Jake Scruggs

writes ruby/wears crazy shirts

So yesterday Leah and I were working on SudokuScanner -- a cool little site that will, when it's released, allow you to upload images of Sudoku boards and get a solution. All of a sudden, our mocks and stubs went totally batshit. One minute she and I were happily writing some tests, making them pass, refactoring, checking in, etc... and then, we got a bunch of failures. OK, no problem -- we must have busted something with our latest change. The failure was a mock expectations error: UserMailer expected to receive a call to deliver_activation but did not receive it. So we went over to the failing spec and... There was no expectation on UserMailer anywhere in the spec.

That's bad.

Ran the spec by itself and it passes.

Yep - not so good.

Reverse the order that the specs run in (spec --reverse) and a different number of specs fail, but still with the same expectation failure. And of course these new specs all pass on their own. And have no reference to UserMailer anywhere in them. I searched the project and only one spec has one expectation on UserMailer.deliver_activation, but now I have 10 failing specs that are all failing because of that expectation.

So it appears the mocking framework isn't cleaning up after itself -- Yipes!

After a bunch of exploring/messing about I found myself in the spec_helper.rb file and I noticed something weird: The line 'config.mock_with :mocha' that should not be commented out is commented out. Which is weird because we're using Mocha as our mocking framework. So I uncomment it and run all the specs through rake. A billion errors all saying some variation of "method stub! does not exist" or "method should_receive does not exist."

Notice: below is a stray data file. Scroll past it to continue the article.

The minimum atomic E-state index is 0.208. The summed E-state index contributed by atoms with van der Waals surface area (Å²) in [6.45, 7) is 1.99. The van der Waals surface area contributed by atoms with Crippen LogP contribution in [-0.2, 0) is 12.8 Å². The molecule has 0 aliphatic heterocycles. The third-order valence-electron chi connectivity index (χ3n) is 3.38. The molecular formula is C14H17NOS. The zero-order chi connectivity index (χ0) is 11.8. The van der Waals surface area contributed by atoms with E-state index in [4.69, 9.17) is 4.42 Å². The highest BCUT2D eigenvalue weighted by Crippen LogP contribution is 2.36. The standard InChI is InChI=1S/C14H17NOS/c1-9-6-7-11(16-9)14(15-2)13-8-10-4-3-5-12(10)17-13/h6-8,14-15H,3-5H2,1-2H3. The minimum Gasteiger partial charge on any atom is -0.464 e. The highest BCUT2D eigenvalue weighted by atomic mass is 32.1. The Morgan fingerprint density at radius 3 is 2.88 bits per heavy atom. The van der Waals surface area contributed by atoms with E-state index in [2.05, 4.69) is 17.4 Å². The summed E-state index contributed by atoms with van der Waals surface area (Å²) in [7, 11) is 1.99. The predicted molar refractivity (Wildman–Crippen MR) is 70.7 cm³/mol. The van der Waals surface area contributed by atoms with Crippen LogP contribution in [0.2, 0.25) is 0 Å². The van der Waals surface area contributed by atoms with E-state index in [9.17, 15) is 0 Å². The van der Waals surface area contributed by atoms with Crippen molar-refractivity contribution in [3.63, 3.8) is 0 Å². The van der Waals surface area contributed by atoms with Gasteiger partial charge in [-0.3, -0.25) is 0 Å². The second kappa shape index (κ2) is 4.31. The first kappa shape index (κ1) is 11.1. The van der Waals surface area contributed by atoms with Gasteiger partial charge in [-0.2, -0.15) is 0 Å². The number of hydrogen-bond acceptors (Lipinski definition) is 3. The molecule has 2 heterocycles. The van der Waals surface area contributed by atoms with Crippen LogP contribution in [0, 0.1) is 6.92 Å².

Got it.

So it seems we are using RSpec's built in mocking framework on this project, but somebody started using Mocha too. Full disclosure: That somebody is probably me. I've been bouncing between a bunch of projects lately and some of them use Mocha and some use RSpec's mocking framework. I probably task switched over and started using Mocha without thinking about it and it just worked. I have Mocha installed as a gem on my machine and maybe that's enough, or maybe one of our plugins or gems requires it, but it's there apparently in the load path so everything was fine for awhile. Of course mocking frameworks do some pretty intense meta-craziness under the covers so it was bound to happen that using both would lead to one screwing up the other's functionality like, say, breaking Mocha's ability to clean up after itself. Which lead to our pile of nutty failures.

Luckily changing over to from Mocha to RSpec's mocking framework is not hard so we were able to purge the mocha syntax from the project and all was made well.

I could write a test that looks at all of my test files for Mocha syntax... Or is there a way to un-require Mocha explicitly so this doesn't happen again?


Anonymous said...

I have hit something like this, and I believe I determined that Rails internal use of Mocha had spilled over into my tests.